GPs are data controllers of their patients’ personal information. The H&SC Act forces us to release data in contravention of the DPA (The H&SC Act makes it legal for us to ignore this part of the DPA when releasing data to the H&SCIC for the NHS CB). We will have no control over who accesses the data after it’s left our practices. So far, the NHS CB says that reports on these data will be anonymised, but there are already application in for access to identifiable data.
Section 35(1) of the DPA states:
"Personal data are exempt from the non-disclosure provisions where the disclosure is required by or under any enactment, by any rule of law or by the order of a court."
So the DPA is trumped by the H&SC Act.

Relevant sections of the H&SC Act:

254 (1) The Secretary of State or the Board may direct the Information Centre to establish and operate a system for the collection or analysis of information of a description specified in the direction.

254 (3) A direction may be given under subsection (1) by the Board only if the Board considers that the information which could be obtained by complying with the direction is information which it is necessary or expedient for the Board to have in relation to its exercise of functions in connection with the provision of NHS services.

254 (5) Before giving a direction under subsection (1) the Secretary of State or (as the case may be) the Board must consult the Information Centre.

259 (1) The Information Centre may—
(a) require any person mentioned in subsection (2) to provide it with any information which the Centre considers it necessary or expedient for the Centre to have for the purposes of any function it exercises by virtue of this Chapter, and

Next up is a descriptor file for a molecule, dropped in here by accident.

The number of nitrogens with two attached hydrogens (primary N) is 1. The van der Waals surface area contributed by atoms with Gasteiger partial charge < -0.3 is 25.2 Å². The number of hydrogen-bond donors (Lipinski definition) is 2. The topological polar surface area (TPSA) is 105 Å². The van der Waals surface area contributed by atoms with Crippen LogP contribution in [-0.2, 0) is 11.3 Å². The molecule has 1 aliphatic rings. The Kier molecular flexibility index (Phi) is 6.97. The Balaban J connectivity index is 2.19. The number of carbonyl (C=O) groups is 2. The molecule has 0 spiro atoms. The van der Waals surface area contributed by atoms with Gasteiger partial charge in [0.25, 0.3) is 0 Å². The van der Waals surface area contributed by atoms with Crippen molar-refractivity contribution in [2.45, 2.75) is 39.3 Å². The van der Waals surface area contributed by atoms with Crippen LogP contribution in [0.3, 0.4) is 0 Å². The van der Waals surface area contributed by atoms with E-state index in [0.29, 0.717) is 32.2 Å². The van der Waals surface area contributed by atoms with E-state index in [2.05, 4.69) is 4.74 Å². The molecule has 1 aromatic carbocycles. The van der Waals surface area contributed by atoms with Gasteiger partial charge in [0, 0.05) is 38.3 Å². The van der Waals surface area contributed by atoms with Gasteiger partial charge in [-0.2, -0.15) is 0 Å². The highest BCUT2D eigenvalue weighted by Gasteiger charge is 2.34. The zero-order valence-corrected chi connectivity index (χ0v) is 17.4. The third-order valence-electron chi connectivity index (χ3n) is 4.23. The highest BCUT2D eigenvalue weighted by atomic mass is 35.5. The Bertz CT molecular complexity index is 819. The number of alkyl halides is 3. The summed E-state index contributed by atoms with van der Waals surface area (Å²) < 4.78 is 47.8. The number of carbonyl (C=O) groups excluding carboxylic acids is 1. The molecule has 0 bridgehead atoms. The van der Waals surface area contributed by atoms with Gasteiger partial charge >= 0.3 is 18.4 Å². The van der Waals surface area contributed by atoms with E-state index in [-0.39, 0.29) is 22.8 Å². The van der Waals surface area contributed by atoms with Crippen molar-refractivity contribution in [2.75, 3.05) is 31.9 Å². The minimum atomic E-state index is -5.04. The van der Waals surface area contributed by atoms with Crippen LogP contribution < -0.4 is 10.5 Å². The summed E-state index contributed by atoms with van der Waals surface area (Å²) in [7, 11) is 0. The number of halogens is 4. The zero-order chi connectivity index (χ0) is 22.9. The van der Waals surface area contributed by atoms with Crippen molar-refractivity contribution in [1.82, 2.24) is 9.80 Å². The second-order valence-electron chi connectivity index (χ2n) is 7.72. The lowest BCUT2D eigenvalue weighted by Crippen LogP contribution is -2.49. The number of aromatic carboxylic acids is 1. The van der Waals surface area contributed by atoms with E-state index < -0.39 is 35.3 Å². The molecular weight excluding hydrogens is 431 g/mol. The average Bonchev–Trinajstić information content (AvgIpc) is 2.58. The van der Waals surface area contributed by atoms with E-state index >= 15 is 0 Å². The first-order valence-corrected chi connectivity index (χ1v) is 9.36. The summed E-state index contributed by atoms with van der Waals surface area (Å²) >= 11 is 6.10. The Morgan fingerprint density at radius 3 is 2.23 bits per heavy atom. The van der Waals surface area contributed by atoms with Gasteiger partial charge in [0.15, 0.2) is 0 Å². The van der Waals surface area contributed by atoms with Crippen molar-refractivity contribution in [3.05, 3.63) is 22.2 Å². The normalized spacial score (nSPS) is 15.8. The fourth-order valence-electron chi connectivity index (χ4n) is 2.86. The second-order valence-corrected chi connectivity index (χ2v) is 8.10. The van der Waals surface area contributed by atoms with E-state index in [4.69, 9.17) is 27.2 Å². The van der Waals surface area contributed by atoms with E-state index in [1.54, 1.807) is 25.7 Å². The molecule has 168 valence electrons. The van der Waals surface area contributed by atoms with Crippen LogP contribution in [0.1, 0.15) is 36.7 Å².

(b) request any other person to provide it with such information.
(2) Those persons are—
(a) a health or social care body;
(b) any person (other than a public body) who provides health services, or adult social care in England, pursuant to arrangements made with a public body exercising functions in connection with the provision of such services or care.
259 (5) A requirement under subsection (1)(a) must be complied with by providing the information to the Information Centre in such form and manner, and within such period, as the Centre may specify.
259 (10) The provision of information under this section—
(a) does not breach any obligation of confidence owed by the person providing it, but
(b) is subject to any express restriction on disclosure imposed by or under another Act (other than any restriction which allows disclosure if authorised by or under an Act).
I think that this latter section means that the data release should still abide by other principles of the DPA

2: Personal data shall be obtained only for one or more specified and lawful purposes, and shall not be further processed in any manner incompatible with that purpose or those purposes.

3: Personal data shall be adequate, relevant and not excessive in relation to the purpose or purposes for which they are processed.

5: Personal data processed for any purpose or purposes shall not be kept for longer than is necessary for that purpose or those purposes.
The interpretation and opinions in this article are personal and are not necessarily those of the EMIS National User Group.

Test your knowledge

Use the EmisNUG courses to establish the knowledge level of you and your colleagues using Emis.

Try it today

"EMIS National User Group has made life for our non-technical users so much easier"


"Meeting a range of different users, there is always something to learn and to give back"


"I was really pleased to discover I was a member due to all the online tools."